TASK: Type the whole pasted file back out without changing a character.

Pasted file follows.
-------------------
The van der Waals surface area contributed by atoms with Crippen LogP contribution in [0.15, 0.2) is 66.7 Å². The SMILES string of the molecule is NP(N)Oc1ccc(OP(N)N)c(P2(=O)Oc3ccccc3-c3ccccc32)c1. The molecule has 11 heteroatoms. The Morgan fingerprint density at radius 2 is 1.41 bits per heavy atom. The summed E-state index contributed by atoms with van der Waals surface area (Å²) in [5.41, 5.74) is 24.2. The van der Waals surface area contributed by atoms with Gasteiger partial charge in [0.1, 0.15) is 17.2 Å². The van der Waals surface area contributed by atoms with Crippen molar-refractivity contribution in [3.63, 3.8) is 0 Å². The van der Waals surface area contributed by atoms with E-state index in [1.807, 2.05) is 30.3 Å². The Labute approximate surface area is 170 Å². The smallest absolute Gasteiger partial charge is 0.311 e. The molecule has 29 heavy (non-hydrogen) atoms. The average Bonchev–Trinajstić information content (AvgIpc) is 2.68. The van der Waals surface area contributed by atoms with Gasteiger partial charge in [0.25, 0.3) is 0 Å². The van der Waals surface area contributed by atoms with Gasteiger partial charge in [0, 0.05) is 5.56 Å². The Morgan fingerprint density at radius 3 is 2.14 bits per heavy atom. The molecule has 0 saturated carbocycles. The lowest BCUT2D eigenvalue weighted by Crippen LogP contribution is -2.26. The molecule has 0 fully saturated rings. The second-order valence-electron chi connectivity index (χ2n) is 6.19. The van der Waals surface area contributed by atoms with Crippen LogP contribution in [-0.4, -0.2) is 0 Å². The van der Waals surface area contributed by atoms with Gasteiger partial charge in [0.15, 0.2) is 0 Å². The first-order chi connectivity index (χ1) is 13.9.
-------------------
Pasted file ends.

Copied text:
The van der Waals surface area contributed by atoms with Crippen LogP contribution in [0.15, 0.2) is 66.7 Å². The SMILES string of the molecule is NP(N)Oc1ccc(OP(N)N)c(P2(=O)Oc3ccccc3-c3ccccc32)c1. The molecule has 11 heteroatoms. The Morgan fingerprint density at radius 2 is 1.41 bits per heavy atom. The summed E-state index contributed by atoms with van der Waals surface area (Å²) in [5.41, 5.74) is 24.2. The van der Waals surface area contributed by atoms with Gasteiger partial charge in [0.1, 0.15) is 17.2 Å². The van der Waals surface area contributed by atoms with Crippen molar-refractivity contribution in [3.63, 3.8) is 0 Å². The van der Waals surface area contributed by atoms with E-state index in [1.807, 2.05) is 30.3 Å². The Labute approximate surface area is 170 Å². The smallest absolute Gasteiger partial charge is 0.311 e. The molecule has 29 heavy (non-hydrogen) atoms. The average Bonchev–Trinajstić information content (AvgIpc) is 2.68. The van der Waals surface area contributed by atoms with Gasteiger partial charge in [0.25, 0.3) is 0 Å². The van der Waals surface area contributed by atoms with Gasteiger partial charge in [0, 0.05) is 5.56 Å². The Morgan fingerprint density at radius 3 is 2.14 bits per heavy atom. The molecule has 0 saturated carbocycles. The lowest BCUT2D eigenvalue weighted by Crippen LogP contribution is -2.26. The molecule has 0 fully saturated rings. The second-order valence-electron chi connectivity index (χ2n) is 6.19. The van der Waals surface area contributed by atoms with Crippen LogP contribution in [-0.4, -0.2) is 0 Å². The van der Waals surface area contributed by atoms with Gasteiger partial charge in [0.15, 0.2) is 0 Å². The first-order chi connectivity index (χ1) is 13.9.